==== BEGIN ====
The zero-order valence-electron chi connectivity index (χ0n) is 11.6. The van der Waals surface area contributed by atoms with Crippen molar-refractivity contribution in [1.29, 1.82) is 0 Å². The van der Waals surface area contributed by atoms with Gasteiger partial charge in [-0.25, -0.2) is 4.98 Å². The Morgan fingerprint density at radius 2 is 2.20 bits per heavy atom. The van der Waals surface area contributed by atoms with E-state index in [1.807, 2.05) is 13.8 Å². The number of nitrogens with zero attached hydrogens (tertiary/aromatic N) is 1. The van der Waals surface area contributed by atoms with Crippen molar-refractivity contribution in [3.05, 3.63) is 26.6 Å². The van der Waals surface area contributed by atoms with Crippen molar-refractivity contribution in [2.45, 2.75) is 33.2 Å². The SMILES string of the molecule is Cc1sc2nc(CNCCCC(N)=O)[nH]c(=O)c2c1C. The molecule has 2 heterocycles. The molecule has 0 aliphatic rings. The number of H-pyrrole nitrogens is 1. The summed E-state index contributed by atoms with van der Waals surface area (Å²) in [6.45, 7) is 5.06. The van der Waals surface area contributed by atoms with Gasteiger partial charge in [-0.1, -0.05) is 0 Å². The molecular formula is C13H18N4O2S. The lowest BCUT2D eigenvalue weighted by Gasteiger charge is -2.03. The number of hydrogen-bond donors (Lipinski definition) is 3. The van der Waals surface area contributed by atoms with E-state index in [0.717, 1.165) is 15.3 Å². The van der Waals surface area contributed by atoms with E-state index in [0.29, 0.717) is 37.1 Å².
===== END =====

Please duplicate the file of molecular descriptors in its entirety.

The zero-order valence-electron chi connectivity index (χ0n) is 11.6. The van der Waals surface area contributed by atoms with Crippen molar-refractivity contribution in [1.29, 1.82) is 0 Å². The van der Waals surface area contributed by atoms with Gasteiger partial charge in [-0.25, -0.2) is 4.98 Å². The Morgan fingerprint density at radius 2 is 2.20 bits per heavy atom. The van der Waals surface area contributed by atoms with E-state index in [1.807, 2.05) is 13.8 Å². The number of nitrogens with zero attached hydrogens (tertiary/aromatic N) is 1. The van der Waals surface area contributed by atoms with Crippen molar-refractivity contribution in [3.05, 3.63) is 26.6 Å². The van der Waals surface area contributed by atoms with Crippen molar-refractivity contribution in [2.45, 2.75) is 33.2 Å². The SMILES string of the molecule is Cc1sc2nc(CNCCCC(N)=O)[nH]c(=O)c2c1C. The molecule has 2 heterocycles. The molecule has 0 aliphatic rings. The number of H-pyrrole nitrogens is 1. The summed E-state index contributed by atoms with van der Waals surface area (Å²) in [6.45, 7) is 5.06. The van der Waals surface area contributed by atoms with Gasteiger partial charge in [-0.1, -0.05) is 0 Å². The molecular formula is C13H18N4O2S. The lowest BCUT2D eigenvalue weighted by Gasteiger charge is -2.03. The number of hydrogen-bond donors (Lipinski definition) is 3. The van der Waals surface area contributed by atoms with E-state index in [0.717, 1.165) is 15.3 Å². The van der Waals surface area contributed by atoms with E-state index in [0.29, 0.717) is 37.1 Å².